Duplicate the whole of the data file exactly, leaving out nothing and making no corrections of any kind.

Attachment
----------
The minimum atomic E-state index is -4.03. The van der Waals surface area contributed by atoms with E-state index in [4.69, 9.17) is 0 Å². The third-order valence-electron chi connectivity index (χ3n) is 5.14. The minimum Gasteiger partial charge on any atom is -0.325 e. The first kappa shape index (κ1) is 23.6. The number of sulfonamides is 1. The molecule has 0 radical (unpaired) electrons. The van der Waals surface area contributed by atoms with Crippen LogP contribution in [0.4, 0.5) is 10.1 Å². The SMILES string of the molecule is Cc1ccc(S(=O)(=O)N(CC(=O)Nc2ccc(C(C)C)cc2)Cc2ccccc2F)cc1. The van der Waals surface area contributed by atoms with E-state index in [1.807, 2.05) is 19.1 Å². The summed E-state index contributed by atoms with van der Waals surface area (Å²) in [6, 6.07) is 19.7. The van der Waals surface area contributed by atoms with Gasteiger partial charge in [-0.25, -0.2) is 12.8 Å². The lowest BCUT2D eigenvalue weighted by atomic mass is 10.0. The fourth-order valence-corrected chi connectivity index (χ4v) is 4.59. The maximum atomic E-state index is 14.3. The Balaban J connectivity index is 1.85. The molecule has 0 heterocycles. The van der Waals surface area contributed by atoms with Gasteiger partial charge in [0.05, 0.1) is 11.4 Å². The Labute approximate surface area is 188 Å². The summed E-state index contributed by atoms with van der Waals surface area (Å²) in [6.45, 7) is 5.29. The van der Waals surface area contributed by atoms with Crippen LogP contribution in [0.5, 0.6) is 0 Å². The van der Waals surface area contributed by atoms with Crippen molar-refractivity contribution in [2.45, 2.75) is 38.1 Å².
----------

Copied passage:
The minimum atomic E-state index is -4.03. The van der Waals surface area contributed by atoms with E-state index in [4.69, 9.17) is 0 Å². The third-order valence-electron chi connectivity index (χ3n) is 5.14. The minimum Gasteiger partial charge on any atom is -0.325 e. The first kappa shape index (κ1) is 23.6. The number of sulfonamides is 1. The molecule has 0 radical (unpaired) electrons. The van der Waals surface area contributed by atoms with Crippen LogP contribution in [0.4, 0.5) is 10.1 Å². The SMILES string of the molecule is Cc1ccc(S(=O)(=O)N(CC(=O)Nc2ccc(C(C)C)cc2)Cc2ccccc2F)cc1. The van der Waals surface area contributed by atoms with E-state index in [1.807, 2.05) is 19.1 Å². The summed E-state index contributed by atoms with van der Waals surface area (Å²) in [6, 6.07) is 19.7. The van der Waals surface area contributed by atoms with Gasteiger partial charge in [-0.25, -0.2) is 12.8 Å². The lowest BCUT2D eigenvalue weighted by atomic mass is 10.0. The fourth-order valence-corrected chi connectivity index (χ4v) is 4.59. The maximum atomic E-state index is 14.3. The Balaban J connectivity index is 1.85. The molecule has 0 heterocycles. The van der Waals surface area contributed by atoms with Gasteiger partial charge in [0.05, 0.1) is 11.4 Å². The Labute approximate surface area is 188 Å². The summed E-state index contributed by atoms with van der Waals surface area (Å²) in [6.45, 7) is 5.29. The van der Waals surface area contributed by atoms with Crippen LogP contribution in [0.5, 0.6) is 0 Å². The van der Waals surface area contributed by atoms with Crippen molar-refractivity contribution in [2.45, 2.75) is 38.1 Å².